Shrubby Late Bloomers
from September 2000

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There is a quiet time in the garden, when summer has not quite yielded to fall, and a warm glow settles over the landscape. Summer-blooming shrubs and perennials are beginning to look a little tired, and the dramatic fall burst of color has not yet begun. The few plants which actually begin their main show at this time should be particularly welcome guests. Here are a few which deserve more attention.

Vitex is a group of shrubs in the verbena family, long cultivated but largely forgotten in California. The best-known species is V. agnus-castus, the chaste tree, (don't ask me how it got its common name). This is a bushy deciduous shrub growing 10' or more high, with upswept 4-angled stems. Paired along them are toothed, narrowly parted leaves, often 4" long. Depending on your personal history, these may be more reminiscent of Japanese maples or of marijuana. At this moment, long tapered flower clusters are developing from the shoot tips. Small, irregular lavender to pink or white blossoms will open along them for several weeks. A bolder plant is V. negundo var. heterophylla, which grows more strongly upright to about 15'. Its leaves can be even larger than those of V. agnus-castus, and the lilac-colored flower clusters, 8" or more long. Given a decent November chill, the leaves take on pleasing yellow and golden shades before they fall. All of these are dramatic shrubs, of unusual form and texture. They should have moderate watering during growth and bloom but are adaptable to many soils and climates.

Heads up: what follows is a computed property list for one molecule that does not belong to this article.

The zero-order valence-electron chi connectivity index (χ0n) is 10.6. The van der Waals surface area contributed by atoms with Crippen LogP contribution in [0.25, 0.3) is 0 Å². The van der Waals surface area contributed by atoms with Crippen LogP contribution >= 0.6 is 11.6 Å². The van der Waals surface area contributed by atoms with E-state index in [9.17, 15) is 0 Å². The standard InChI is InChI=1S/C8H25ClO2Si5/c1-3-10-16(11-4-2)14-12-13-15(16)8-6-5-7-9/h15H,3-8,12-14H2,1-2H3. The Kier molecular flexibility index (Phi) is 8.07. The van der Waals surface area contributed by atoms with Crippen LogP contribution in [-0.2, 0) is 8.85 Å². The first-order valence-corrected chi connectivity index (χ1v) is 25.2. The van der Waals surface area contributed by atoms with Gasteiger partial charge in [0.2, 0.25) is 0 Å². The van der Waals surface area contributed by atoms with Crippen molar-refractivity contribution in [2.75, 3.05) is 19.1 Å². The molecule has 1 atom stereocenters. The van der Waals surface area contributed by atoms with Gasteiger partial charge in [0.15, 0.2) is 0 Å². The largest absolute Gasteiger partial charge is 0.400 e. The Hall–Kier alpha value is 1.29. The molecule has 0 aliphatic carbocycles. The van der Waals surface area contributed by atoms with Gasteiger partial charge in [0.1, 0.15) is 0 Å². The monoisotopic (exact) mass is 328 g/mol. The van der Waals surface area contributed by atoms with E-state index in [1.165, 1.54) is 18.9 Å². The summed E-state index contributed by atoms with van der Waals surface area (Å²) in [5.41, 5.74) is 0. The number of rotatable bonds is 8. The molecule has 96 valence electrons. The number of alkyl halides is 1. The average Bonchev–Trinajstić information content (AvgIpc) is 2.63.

Malacothamnus is a group of mostly shrubby mallows widespread (though in some cases quite rare) in California. My personal favorite is M. fasciculatus 'Casitas', which I found near the lake of that name in southern California. This is a thicketing shrub (you may need to chop out volunteer shoots from time to time), growing as much as 10' high, yet willowy and graceful. The entire plant is rendered nearly white by tiny felted hairs. The leaves are sharply lobed, in the manner of some abutilons, and up to 4" long. Tipping the shoots are long, wandlike flower clusters. The cupped soft pink flowers open one by one. This is a fine plant for dry banks and other neglected parts of the garden, with reasonably well-drained soils and a sunny exposure. It is hardy at least into the middle 'teens.

Galvezia speciosa, island snapdragon, is a much smaller native shrub, allied to the true snapdragons. It has arching bright green stems which form a rough dome up to 3' high and 6' broad. The oval 1" leaves are grey green to bright green in color. In the cultivar 'Firecracker', received from Tree of Life Nursery several years ago, the entire plant is a rich, lush green. Set against this background are the bright red 1" blossoms, opening in long, loose clusters. As the common name suggests, they much resemble little snapdragons. This is a plant to show off in a sunny spot, with well-drained soil and moderate to occasional watering. It needs some protection where winter temperatures fall below 20 deg. F.

Orthosiphon labiatus is a charming South African shrublet belonging to the vast mint alliance. It grows upright to around 3' high. Closely set along the stems are broad, deeply veined leaves about an inch long. All parts of the plant are pleasantly aromatic. Dark, slender stalks extend above the shoot tips, carrying many pretty 1" flowers in separated whorls. Each of the blossoms has a calyx covered with purplish red hairs, contrasting nicely with the flared pink and white inner segments. This is a beautiful plant for both borders and mixed plantings. It delights in sun, with reasonably well-drained soil and moderate watering. Its hardiness is still not well tested, though it has recovered well after bouts of roughly 20-25 degrees F.